Don’t be on the wrong side of history, Communists often warned, though of course, they needed entire classes of such people, from the bourgeoisie to landowners, kulaks, reactionaries, decadents, Fascists, monarchists, counter-revolutionaries, unreformed intellectuals, wreckers, diversionists, believers in God and, often, even yesterday’s revolutionary heroes. It didn’t matter if these charges made sense individually or... Read More
I often write about ordinary people and the banal, because each situation is a complex allegory, if not an intriguing painting, and no one is uninteresting. Plus, normalcy calms. When you smell smoke, however, it might be wise to stop waxing about fried chicken, say, and see where the flames are coming from. In case... Read More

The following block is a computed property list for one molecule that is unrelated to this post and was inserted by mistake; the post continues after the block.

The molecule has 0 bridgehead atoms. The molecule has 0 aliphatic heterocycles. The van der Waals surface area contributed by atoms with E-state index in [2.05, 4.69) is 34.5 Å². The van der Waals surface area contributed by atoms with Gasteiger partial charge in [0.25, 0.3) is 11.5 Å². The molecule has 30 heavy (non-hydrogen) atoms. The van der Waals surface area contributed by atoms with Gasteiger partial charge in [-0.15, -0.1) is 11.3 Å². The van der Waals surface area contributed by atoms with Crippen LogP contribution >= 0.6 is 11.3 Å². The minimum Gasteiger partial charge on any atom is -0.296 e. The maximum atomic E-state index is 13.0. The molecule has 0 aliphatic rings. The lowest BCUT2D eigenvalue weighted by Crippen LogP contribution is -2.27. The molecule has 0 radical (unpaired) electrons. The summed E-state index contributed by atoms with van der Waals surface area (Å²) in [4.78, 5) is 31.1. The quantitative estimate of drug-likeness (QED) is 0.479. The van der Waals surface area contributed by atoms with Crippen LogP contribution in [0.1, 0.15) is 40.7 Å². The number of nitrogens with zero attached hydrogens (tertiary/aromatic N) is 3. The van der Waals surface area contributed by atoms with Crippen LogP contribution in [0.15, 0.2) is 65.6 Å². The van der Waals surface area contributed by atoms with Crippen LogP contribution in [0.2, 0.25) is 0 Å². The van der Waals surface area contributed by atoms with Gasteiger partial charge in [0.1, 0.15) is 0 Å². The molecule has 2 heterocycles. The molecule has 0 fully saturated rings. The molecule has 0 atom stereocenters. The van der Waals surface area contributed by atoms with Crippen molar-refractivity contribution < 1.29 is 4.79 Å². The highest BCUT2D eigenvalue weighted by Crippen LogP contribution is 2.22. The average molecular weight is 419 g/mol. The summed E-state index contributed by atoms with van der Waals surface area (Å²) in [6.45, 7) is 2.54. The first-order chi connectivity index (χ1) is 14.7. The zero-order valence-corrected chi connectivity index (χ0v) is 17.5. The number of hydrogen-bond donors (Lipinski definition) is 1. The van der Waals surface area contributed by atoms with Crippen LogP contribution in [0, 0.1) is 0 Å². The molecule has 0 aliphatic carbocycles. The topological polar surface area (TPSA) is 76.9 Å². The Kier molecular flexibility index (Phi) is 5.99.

Born in Vietnam in 1963, Linh Dinh came to the US in 1975, and has also lived in Italy and England. He is the author of two books of stories, Fake House (2000) and Blood and Soap (2004), five of poems, All Around What Empties Out (2003), American Tatts (2005), Borderless Bodies (2006), Jam Alerts (2007) and Some Kind of Cheese Orgy (2009), and a novel, Love Like Hate (2010). He has been anthologized in Best American Poetry 2000, 2004, 2007, Great American Prose Poems from Poe to the Present, Postmodern American Poetry: a Norton Anthology (vol. 2) and Hopeless: Barack Obama and the Politics of Illusion, among other places. He is also editor of Night, Again: Contemporary Fiction from Vietnam (1996) and The Deluge: New Vietnamese Poetry (2013), and translator of Night, Fish and Charlie Parker, the poetry of Phan Nhien Hao (2006). Blood and Soap was chosen by Village Voice as one of the best books of 2004. His writing has been translated into Italian, Spanish, French, Dutch, German, Portuguese, Japanese, Korean, Arabic, Icelandic and Finnish, and he has been invited to read in London, Cambridge, Brighton, Paris, Berlin, Reykjavik, Toronto and all over the US, and has also published widely in Vietnamese.